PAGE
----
Layer farm sequence

Layer farm sequence

A standard procedure is followed for the Layer farm sequence. This procedure starts when female chicks are raised into pullets for commercial egg production. This stage is called ‘rearing’, and there are several common rearing systems. Some farms raise layer chicks on a litter floor in a shed similar to a meat chicken shed. Other pullets are either finished off or reared entirely in wire-floored cages.

Layer farms are capital intensive

Brooding (Day-old to 6 weeks)

When a hen sits still for a prolonged period without eating or drinking normally, she is said to be ‘broody’. This is a normal process during which the hen stops producing eggs in order to incubate a nest full of eggs. When the eggs hatch the hen then cares for the chicks by keeping them warm and finding feed and water for them. Modern strains of chicken have been selected not to go broody so that more eggs are laid over a period of time.

When rearing chicks commercially the aim is to do the same thing as the hen. The stage of life when chicks need some additional heat is called the brooding stage. It lasts for up to six weeks, depending on the temperature of the environment until the chicks can control their body temperature themselves. From day-old, they usually receive chick starter feed which aims to ensure they have plenty of protein and energy for body growth.


Growing (6 to 20 weeks)

Once chicks are able to control their body temperature they still need to be protected from climate extremes. At this stage, they receive pullet grower feed which is less expensive and contains only 15% to 17% protein and 7% less energy than the starter feed.

Beak trimming and some vaccinations are done during the grower stage to prepare the birds for their adult life as laying hens. Anything that limits growth at this time can affect their ability to lay well. However, excessive feeding at this time can be harmful, again leading to poor production.

Restriction to feed supply to birds during growing stops them from growing at a fast rate and results in both feed savings and increased egg production when the birds mature. Careful weekly weighing of the birds is essential to restrict body weight and work out how even the flock is growing. Breeding companies recommend what weight birds should be at each age.



Pullets are usually moved into their laying quarters, at 16-18 weeks of age, before they reach sexual maturity. This ensures that they are settled in before egg production begins. Handling birds at any time must be done with care to avoid injury. As pullets mature into laying hens they are fed a layer ration designed to enable them to perform best.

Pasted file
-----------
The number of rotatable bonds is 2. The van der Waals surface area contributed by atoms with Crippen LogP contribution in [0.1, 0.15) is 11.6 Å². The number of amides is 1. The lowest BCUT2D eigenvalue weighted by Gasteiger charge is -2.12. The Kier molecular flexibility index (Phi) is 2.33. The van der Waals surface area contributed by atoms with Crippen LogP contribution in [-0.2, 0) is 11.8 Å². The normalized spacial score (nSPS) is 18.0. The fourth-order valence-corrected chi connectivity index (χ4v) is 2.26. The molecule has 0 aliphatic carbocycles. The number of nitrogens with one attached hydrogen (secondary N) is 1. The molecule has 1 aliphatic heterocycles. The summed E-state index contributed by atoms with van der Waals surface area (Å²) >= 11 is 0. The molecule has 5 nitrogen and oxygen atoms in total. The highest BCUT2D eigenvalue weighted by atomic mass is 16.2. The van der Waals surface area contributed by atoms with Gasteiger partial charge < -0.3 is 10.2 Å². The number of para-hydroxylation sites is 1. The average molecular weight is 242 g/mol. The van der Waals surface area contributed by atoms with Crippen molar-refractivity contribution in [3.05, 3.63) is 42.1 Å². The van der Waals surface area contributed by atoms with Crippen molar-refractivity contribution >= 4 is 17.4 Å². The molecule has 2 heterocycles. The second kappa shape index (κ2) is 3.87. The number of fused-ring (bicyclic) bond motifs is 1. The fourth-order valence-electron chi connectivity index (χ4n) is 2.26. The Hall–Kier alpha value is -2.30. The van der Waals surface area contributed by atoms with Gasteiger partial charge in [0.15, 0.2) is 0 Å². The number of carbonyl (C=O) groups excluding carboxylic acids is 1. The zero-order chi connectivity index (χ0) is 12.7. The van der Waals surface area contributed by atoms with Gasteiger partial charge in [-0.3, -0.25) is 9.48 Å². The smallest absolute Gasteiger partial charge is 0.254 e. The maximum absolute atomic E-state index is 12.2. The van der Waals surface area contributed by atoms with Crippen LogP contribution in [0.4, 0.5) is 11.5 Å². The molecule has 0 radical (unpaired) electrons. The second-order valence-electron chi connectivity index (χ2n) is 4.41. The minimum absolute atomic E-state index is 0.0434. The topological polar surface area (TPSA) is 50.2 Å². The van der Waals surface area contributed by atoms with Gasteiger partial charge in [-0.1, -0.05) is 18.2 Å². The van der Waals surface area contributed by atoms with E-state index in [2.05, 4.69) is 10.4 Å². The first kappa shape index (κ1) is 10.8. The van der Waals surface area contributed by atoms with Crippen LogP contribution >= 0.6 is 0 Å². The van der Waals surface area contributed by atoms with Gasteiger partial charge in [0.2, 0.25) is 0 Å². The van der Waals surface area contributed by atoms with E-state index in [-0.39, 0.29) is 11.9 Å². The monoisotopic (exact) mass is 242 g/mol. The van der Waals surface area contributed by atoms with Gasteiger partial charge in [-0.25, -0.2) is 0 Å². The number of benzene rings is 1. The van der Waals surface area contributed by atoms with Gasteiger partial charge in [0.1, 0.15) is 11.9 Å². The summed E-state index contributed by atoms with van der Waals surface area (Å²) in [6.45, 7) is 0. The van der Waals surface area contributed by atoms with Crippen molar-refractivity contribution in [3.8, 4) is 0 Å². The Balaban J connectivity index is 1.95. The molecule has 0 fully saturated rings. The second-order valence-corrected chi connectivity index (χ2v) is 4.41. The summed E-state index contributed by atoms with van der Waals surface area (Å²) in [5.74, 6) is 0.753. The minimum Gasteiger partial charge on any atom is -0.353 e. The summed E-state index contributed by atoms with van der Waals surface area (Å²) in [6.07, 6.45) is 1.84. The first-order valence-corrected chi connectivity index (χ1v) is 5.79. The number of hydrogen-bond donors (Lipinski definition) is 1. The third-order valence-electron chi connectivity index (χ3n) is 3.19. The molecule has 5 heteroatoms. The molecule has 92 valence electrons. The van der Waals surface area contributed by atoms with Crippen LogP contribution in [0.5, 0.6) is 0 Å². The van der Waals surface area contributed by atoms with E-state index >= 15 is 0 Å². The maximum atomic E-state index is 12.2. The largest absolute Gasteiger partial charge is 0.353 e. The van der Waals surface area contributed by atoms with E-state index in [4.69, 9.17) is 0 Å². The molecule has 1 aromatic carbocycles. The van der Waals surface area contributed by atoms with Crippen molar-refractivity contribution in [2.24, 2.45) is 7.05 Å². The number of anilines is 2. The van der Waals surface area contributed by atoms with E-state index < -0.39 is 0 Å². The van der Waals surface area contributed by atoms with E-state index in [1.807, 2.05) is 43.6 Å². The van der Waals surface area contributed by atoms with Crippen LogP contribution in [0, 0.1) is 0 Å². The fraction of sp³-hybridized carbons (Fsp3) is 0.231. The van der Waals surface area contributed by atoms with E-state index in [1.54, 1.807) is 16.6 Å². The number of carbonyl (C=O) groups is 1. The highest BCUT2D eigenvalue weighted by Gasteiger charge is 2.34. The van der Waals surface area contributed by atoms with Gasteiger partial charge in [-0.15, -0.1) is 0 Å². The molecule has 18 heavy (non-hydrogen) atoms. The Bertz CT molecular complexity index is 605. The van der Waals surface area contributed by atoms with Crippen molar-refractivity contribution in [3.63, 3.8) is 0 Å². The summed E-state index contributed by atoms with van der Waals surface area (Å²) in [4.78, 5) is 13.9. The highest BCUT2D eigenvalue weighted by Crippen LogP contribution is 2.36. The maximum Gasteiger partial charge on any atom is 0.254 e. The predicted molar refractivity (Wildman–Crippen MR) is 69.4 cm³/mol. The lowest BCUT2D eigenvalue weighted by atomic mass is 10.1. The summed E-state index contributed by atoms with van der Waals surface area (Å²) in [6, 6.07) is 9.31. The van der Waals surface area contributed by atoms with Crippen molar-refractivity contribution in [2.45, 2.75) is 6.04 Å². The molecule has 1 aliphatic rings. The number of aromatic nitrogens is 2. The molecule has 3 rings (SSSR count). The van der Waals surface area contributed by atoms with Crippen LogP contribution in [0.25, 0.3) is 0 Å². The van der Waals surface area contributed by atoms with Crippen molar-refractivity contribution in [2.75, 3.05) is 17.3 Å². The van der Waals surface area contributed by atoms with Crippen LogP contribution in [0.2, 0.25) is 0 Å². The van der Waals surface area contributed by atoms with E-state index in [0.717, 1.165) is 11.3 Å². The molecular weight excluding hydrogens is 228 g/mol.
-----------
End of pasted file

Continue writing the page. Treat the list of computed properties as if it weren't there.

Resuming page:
Adult layer (20 to/up to 78 weeks)

Adult hens are the real workers of the industry. For best performance, they need to be fed carefully and kept in a house at 21-28oC. This means that hen houses are designed to keep as near as possible to this temperature year-round. The hens are checked regularly to monitor their health and medicines may be administered as needed. Tinted egg strains usually require less feed (105g feed/hen/day) than brown egg strains (120g feed/hen/day).

The quality of feed provided to hens may be varied for the level of production. Hens can need more nutrients just before and during their peak production than at other times. This is called phase feeding. It can be economical to adjust rations for such high demand periods.

Egg grading for size

Egg collecting and grading

Mechanical collection of eggs is common in modern layer farms. It takes about 26 hours for each egg to develop and each hen lays an egg a little later each day. This is not an exact thing and most eggs are laid in the morning. Eggs should be collected regularly and transferred from the hen house to an egg room where they are graded or checked for weight and for damaged shells. A sample of eggs is often broken open to check internal quality. Eggs are packed into cartons for 12 eggs or trays of 30 eggs for sale. Prices vary with egg size, so eggs must be separated on the basis of egg weight. This is done automatically by a machine called an egg grader.



Eggs are stored in a cool room at about 13oC and transported in an insulated truck. Unfortunately, many shops selling eggs do not store them under ideal conditions. In the home and shop situation, it is best to store them at normal refrigerator temperature (4-6oC). Marketing involves a range of prices, depending on the different sizes of eggs, different brands, or other differences which attract particular buyers. Free-range, organic and fat modified eggs are among the varieties available.

External links

  • Australian Eggs presents a comprehensive overview of the Australian egg industry.

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